DENVER — Volkswagen is offering a warranty on its new Atlas and Tiguan three-row crossovers that is double the coverage of major competitors as part of its strategic push into the North American light-truck market, says the brand's North American head of sales.
The two bigger VW crossovers have a dual purpose: They're intended to help the brand better respond to America's love affair with crossovers and help VW meet stiffer U.S. Corporate Average Fuel Economy standards made more difficult by its car-centric lineup.
"We are confident that the all-new Atlas and Tiguan have the right features and design elements to be successful and grab market share from the heart of the SUV market," said Derrick Hatami, who recently joined Volkswagen Group of America from Hyundai as executive vice president, sales and marketing. "Combined with our best-in-class warranty and competitive price positions, both the Atlas and Tiguan are very attractive packages," he said.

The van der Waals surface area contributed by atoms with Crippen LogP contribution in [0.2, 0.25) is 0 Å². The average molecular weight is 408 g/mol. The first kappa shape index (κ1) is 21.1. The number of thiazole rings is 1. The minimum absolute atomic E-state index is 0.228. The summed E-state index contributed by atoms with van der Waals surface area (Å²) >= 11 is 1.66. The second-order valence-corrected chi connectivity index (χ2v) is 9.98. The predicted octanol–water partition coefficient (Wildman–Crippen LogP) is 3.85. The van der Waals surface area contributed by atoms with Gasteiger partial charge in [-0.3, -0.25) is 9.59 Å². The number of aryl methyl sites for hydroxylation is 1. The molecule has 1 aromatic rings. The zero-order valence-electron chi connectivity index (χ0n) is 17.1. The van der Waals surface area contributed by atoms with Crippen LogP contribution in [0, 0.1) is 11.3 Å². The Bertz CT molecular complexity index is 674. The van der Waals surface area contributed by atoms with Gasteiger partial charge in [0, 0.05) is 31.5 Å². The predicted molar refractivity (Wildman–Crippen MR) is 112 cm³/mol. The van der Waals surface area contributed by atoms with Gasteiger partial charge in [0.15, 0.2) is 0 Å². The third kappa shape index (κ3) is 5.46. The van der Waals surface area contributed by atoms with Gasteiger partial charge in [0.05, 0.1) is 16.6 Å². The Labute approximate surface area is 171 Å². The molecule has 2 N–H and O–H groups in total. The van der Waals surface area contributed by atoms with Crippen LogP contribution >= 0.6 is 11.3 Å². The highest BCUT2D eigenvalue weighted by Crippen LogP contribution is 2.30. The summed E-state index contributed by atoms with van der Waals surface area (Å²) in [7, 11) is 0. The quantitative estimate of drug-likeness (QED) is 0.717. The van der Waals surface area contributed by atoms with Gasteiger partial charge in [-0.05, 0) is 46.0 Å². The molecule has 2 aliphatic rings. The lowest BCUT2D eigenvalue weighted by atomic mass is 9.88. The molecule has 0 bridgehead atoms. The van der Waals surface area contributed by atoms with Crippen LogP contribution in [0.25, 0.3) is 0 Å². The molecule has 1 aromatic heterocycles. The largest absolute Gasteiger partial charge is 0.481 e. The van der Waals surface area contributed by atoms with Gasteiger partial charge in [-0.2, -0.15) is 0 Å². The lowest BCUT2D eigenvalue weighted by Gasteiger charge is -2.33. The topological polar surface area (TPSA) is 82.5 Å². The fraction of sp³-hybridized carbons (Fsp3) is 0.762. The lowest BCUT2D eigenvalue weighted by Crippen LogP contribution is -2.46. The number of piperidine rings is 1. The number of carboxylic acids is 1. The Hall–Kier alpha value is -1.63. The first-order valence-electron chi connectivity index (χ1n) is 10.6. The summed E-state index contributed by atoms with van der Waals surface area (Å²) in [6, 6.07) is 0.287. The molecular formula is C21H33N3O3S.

VW's U.S. lineup has long been dominated by sporty sedans and coupes, such as the GTI, Jetta and Passat. But that car-centric lineup has meant a heavier lift to stay in compliance with mandated fleet fuel economy averages. CAFE regulations are easier for auto companies to meet if they sell more light trucks, which fall under different rules than cars.
The larger three-row Tiguan will arrive in U.S. dealerships later this summer. The redesign is more than 10 inches (254mm) longer than the current-generation Tiguan, and features a third row of seating, classifying the 2018 Tiguan as a light truck under federal regulations. It will be available in four trim levels, and in front-wheel-drive and all-wheel-drive models, starting with a base-level S trim at $25,245 and topping out at $40,445 for an all-wheel-drive SEL Premium R-Line, both including delivery.
The current-generation Tiguan will remain on sale as the Tiguan Limited at a lower price, which has not yet been revealed.